I don't mention these Catholic teachings to refute them (although I do disagree with them), but simply to show why they have so much riding on their views of Mary. If Mary had other children, she would have been defiled, if she was defiled, she couldn't have been sinless, if she wasn't sinless, she couldn't be a co-redeemer. OK... enough about that! So, let's look at more in the Bible on why I believe Jesus did have brothers.

     In addition to the verses above, there are a number of others that point to Jesus having brothers.

(Jn 7:3-5) His brethren (brothers) therefore said unto him (Jesus), Depart hence, and go into Judea, that thy disciples also may see the works that thou doest. (4) For there is no man that doeth any thing in secret, and he himself seeketh to be known openly. If thou do these things, shew thyself to the world. (5) For neither did his brethren (brothers) believe in him.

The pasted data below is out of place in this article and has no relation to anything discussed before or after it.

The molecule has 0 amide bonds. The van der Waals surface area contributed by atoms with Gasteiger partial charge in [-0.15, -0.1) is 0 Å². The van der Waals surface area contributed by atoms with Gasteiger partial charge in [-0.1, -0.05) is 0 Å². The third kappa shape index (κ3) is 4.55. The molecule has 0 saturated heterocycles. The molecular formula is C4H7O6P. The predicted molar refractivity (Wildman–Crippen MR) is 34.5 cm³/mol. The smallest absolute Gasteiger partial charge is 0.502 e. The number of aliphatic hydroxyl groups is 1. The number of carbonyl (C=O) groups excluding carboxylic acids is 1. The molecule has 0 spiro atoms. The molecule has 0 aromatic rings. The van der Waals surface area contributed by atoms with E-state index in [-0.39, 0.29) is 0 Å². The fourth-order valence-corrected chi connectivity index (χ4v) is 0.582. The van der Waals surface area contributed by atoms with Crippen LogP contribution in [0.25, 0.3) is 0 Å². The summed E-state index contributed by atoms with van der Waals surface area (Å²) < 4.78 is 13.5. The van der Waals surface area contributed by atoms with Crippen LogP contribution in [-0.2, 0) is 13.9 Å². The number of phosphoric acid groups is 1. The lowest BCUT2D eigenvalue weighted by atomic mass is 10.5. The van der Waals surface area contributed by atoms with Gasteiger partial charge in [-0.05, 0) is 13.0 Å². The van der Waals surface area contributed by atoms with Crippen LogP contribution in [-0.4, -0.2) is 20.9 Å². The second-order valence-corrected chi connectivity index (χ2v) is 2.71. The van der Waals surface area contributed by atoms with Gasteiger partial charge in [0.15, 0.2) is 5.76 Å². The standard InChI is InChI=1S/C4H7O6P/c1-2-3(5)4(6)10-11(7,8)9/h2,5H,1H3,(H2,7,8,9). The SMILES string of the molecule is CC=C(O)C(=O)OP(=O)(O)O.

It is important to understand here that during Jesus' life on Earth, His brothers never believed in who He was (God, Messiah, Savior). This is one example. This is why, as Jesus was dying on the cross, one of the last things He did was to hand the care of His mother over to John (Jn 19:26-27) rather than one of His brothers, which was the normal custom. (It appears they weren't there anyway.) However, after Jesus died, they DID become believers after His resurrection (app. 8 months after Jn 7). In fact, Jesus made an appearance to His brother James during His resurrection (1 Cor 15:7). This might have had something to do with them becoming believers Smile. We later see them meeting in the Upper Room with the disciples and Mary (their mother) to pray (Acts 1:13-14).